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High Court backs federal formula for reimbursing safety-net hospitals

The 5-4 ruling is a rare one with Democrats in a majority alongside Justices Clarence Thomas and Amy Coney Barrett.

WASHINGTON (CN) — The owner of a hospital that serves a disproportionately high number of low-income patients lost its challenge Friday against how the government calculates its reimbursement under Medicare.

Justice Elena Kagan notes in the outset of the 5-4 opinion that the issue is an extremely complex one involving the “disproportionate share hospital” adjustment that means more Medicare payments for hospitals whose percentage of low-income patients is “unusually high."

Complicating that rate, however, is how the Department of Health and Human Services "counts patients who qualify for
Medicare Part A — because they are over 65 or disabled — at times when the program is not paying for their hospital

"For most hospitals, the regulation has worked to decrease DSH payments, because as beneficiaries are added to the Medicare fraction’s denominator (even though poor beneficiaries are also added to its numerator), a hospital’s Medicare fraction generally (though not always) goes down," Kagan explained (parentheses in original).

Empire Health Foundation is one such hospital and filed suit over how it was reimbursed for the operation of Valley Medical Center. Though it prevailed at the Ninth Circuit, the high court majority reversed Friday on the basis that “text, context, and structure all support calculating the Medicare fraction HHS’s way.”

"Counting everyone who qualifies for Medicare benefits in the Medicare fraction — and no one who qualifies for those benefits in the Medicaid fraction — accords with the statute’s attempt to capture, through two separate measurements, two different segments of a hospital’s low-income patient population," Kagan wrote, joined by the other two Democratic appointees on the court and, in a rare grouping, by Joined by Justices Clarence Thomas and Amy Coney Barrett, Kagan wrote for the other two Democratic appointees to wrote Justices Clarence Thomas and Amy Coney Barrett.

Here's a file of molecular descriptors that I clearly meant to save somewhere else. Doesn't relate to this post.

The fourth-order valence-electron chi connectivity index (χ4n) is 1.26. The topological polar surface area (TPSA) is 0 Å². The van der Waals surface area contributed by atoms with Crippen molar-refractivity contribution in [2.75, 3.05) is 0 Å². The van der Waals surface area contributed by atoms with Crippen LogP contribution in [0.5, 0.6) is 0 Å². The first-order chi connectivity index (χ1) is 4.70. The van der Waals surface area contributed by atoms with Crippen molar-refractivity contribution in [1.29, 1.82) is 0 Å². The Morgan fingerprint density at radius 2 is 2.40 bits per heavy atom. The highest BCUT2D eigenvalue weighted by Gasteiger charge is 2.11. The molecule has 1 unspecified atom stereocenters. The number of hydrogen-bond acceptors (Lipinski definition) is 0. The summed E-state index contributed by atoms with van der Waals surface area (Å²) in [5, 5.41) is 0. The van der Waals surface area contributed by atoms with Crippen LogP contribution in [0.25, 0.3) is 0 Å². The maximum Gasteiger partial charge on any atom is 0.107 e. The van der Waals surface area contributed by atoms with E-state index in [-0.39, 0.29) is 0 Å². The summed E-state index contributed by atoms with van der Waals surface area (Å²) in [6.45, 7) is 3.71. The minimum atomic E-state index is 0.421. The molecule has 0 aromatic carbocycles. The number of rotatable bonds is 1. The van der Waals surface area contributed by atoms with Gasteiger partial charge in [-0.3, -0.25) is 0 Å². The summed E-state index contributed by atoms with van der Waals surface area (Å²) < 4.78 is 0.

Counting everyone
who qualifies for Medicare benefits in the Medicare fraction—and no one who qualifies for those benefits in the
Medicaid fraction—accords with the statute’s attempt to
capture, through two separate measurements, two different
segments of a hospital’s low-income patient population.

In the majority opinion, justices read “entitled” as those who eligible.

“That reading gives the ‘entitled’ phrase the same meaning it has throughout the Medicare statute,” Kagan wrote. “And it best implements the statute’s bifurcated framework by capturing low-income individuals in each of two distinct populations a hospital serves.”

To the contrary, Justice Brett Kavanaugh wrote in a dissent Friday that “HHS’s 2004 interpretation is not the best reading of this statutory reimbursement provision.”

For the dissenting justices, however, this take defies “both statutory text and common sense.”

“It financially harms hospitals that serve low-income patients, thereby hamstringing those hospitals’ ability to provide needed care to low-income communities,” Justice Brett Kavanaugh wrote, saying that HHS offers a reading under which a patient “can be simultaneously entitled and disentitled to have payment made by Medicare for a particular day in the hospital.”

Kagan meanwhile noted that Kavanaugh's reading of the statute, discounting all eligible for Medicare, would have far-reaching effects.

“Medicare beneficiaries would lose important rights and protections,” she wrote. “Perhaps most significantly, a patient could lose his ability to enroll in other Medicare programs whenever he lacked a right to Part A payments for hospital care. As noted earlier, a person’s entitlement to Part A benefits is usually the predicate for his enrollment in Part B (covering outpatient care), Part C (providing coverage through privately managed plans), or Part D (offering prescription-drug benefits).” (Parentheses in original)

“Consider what that might mean in the real world: A Medicare patient in the hospital for longer than 90 days—by definition, a very ill person — could not enroll in Part D’s prescription-drug coverage,” Kagan added. “Congress could not have wanted — and in fact did not provide for — that result.”

Kagan offers the hypothetical scenario of a 70-year-old patient who has exhausted Medicare benefits or who has a private insurance policy. This individual would be excluded from the Medicare fraction’s numerator because he is wealthy but kept in the denominator because he is over 65 by the government's standard — but excluded from both under Empire’s view. 

“That move increases payments to hospitals — but only because it fails to capture high-income Medicare patients, not because it better captures low-income ones,” Kagan wrote. “Or said otherwise, it increases payments because it distorts what the Medicare fraction is designed to measure — the share of low-income Medicare patients relative to the total.”

This complicated legal fight concerning the fate of safety-net hospitals left some of the justices exasperated during oral arguments in November.

The Department of Justice, which represented HHS in this case, did not respond to a request for comment on the ruling Friday. Empire Health’s attorney Daniel Hettich of King & Spalding declined to comment.

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